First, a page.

“Report is ready to be submitted to the President. A copy of the report will be submitted to the government as well. The President will forward the report to the presiding officers – speaker of Lok Sabha and chairman of Rajya Sabha – who will lay it in the Parliament,” a government official said on condition of anonymity.
Given the short time frame, the report is likely to be tabled in the Parliament on Wednesday, the last day of the last session of the 16th Lok Sabha before general elections due in the spring, the official said.
Officials in the CAG explained that it was a performance audit wherein the CAG looked into procurement systems. “As is the case with all audits, it also started with an “Entry Conference” wherein the auditee was informed of the scope and objective of the audit and how the teams of auditors are going to collect samples for survey. The entry conference isthe initiation point of an audit,” said a CAG official who also requested anonymity.
Following the audit, an exit conference also took place and it was presided over by the director general of defence audit, which is considered a field office of CAG.
According to the audit guidelines of the CAG, an exit conference serves as a platform to arrive at an agreement with an auditee about audit conclusions and recommendations; an attempt is made to get the audited entity to respond directly to each recommendation so that the responses can be published in the final audit report.
As far as the Rafale deal is concerned, the process of buying 126 fighter jets for the Indian Air Force (IAF) began in June 2001 when the previous National Democratic Alliance (NDA) government under Atal Bihari Vajpayee was in office. Under the original proposal, 18 warplanes were to be procured in a fly-away condition and the remaining 108 aircraft were to be manufactured by state-owned Hindustan Aeronautics Limited (HAL) under licence.
The bidding process commenced in August 2007, when the Congress-led United Progressive Alliance (UPA)was in office, but it was completed only five years later when Dassault Aviation of France, the maker of Rafale fighter planes, emerged as the front-runner ; the government started negotiations with the company which went on until 2014, when the UPA government lost elections and a new NDA dispensation took charge under Narendra Modi.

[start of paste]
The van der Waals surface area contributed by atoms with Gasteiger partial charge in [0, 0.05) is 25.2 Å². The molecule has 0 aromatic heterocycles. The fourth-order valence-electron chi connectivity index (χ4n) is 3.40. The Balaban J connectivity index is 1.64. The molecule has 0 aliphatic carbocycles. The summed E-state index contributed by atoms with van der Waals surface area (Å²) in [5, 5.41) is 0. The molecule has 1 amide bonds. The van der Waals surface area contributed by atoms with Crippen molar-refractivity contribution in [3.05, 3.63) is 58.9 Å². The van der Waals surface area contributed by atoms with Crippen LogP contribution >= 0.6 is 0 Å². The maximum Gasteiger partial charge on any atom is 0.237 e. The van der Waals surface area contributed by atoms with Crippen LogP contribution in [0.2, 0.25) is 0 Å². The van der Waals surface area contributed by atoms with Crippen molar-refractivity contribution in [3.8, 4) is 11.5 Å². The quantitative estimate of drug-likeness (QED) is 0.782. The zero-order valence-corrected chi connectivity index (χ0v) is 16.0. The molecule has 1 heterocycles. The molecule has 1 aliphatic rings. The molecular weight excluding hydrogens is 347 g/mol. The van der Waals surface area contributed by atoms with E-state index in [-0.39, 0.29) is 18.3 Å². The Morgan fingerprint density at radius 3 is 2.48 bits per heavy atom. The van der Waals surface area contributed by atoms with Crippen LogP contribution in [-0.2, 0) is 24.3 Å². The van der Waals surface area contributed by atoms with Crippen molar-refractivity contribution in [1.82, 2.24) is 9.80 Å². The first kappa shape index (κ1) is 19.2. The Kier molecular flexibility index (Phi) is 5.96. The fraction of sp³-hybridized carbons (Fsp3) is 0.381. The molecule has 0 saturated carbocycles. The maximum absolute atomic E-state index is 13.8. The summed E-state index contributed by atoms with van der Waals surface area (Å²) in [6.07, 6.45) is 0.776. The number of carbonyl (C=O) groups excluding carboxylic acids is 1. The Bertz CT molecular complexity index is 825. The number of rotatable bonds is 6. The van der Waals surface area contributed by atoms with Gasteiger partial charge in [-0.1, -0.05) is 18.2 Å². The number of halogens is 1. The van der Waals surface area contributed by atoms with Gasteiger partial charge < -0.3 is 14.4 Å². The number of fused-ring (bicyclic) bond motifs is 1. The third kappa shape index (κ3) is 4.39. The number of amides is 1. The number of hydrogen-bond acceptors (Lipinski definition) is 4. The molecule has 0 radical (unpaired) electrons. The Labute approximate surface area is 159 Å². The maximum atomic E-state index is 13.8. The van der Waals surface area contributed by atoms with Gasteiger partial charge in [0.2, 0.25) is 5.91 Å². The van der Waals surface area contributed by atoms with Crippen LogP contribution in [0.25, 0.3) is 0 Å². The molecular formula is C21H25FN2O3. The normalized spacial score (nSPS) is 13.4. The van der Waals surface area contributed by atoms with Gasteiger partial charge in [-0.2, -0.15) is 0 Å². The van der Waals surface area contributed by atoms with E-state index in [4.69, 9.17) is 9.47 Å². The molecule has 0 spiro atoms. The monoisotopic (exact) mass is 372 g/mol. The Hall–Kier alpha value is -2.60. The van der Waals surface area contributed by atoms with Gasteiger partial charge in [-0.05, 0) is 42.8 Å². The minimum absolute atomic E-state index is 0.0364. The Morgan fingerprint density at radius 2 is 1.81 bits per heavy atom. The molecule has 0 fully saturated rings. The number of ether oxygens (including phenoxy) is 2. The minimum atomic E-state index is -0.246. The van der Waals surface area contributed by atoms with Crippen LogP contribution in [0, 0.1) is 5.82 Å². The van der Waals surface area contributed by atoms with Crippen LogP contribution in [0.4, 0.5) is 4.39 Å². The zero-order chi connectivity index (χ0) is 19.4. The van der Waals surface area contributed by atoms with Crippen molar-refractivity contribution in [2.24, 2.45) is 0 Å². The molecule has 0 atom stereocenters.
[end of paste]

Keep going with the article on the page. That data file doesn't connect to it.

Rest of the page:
The NDA government’s decision to enter an $8.7 billion government-to-government deal with France to buy 36 Rafale warplanes was finally announced in April 2015, with an agreement signed a little over a year later. This replaced the UPA-era decision to buy 126 Rafale aircraft.
The deal has become controversial with the opposition, led by the Congress, claiming that the price at which India is buying Rafale aircraft now is Rs 1,670 crore for each, three times the Rs 526 crore, the initial bid by the company when the UPA was trying to buy the aircraft. It has also claimed the previous deal included a technology transfer agreement with HAL.
The NDA has not disclosed details of the price, but the UPA deal, struck in 2012, was not a viable one, former defence minister Manohar Parrikar has previously said, implying that it would have never been closed and that, therefore, any comparison is moot. Indeed, the UPA was not able to close the deal till 2014, largely over discussions related to pricing of items not included in the initial bid.
The deal has also become controversial on account of the fact that one of the offset deals signed by Dassault is with the Reliance Group of Anil Ambani. The Congress claims the earlier deal was scrapped and a new one signed just to provide Ambani this opportunity for an offset deal. Both the government and Reliance Group have repeatedly denied this.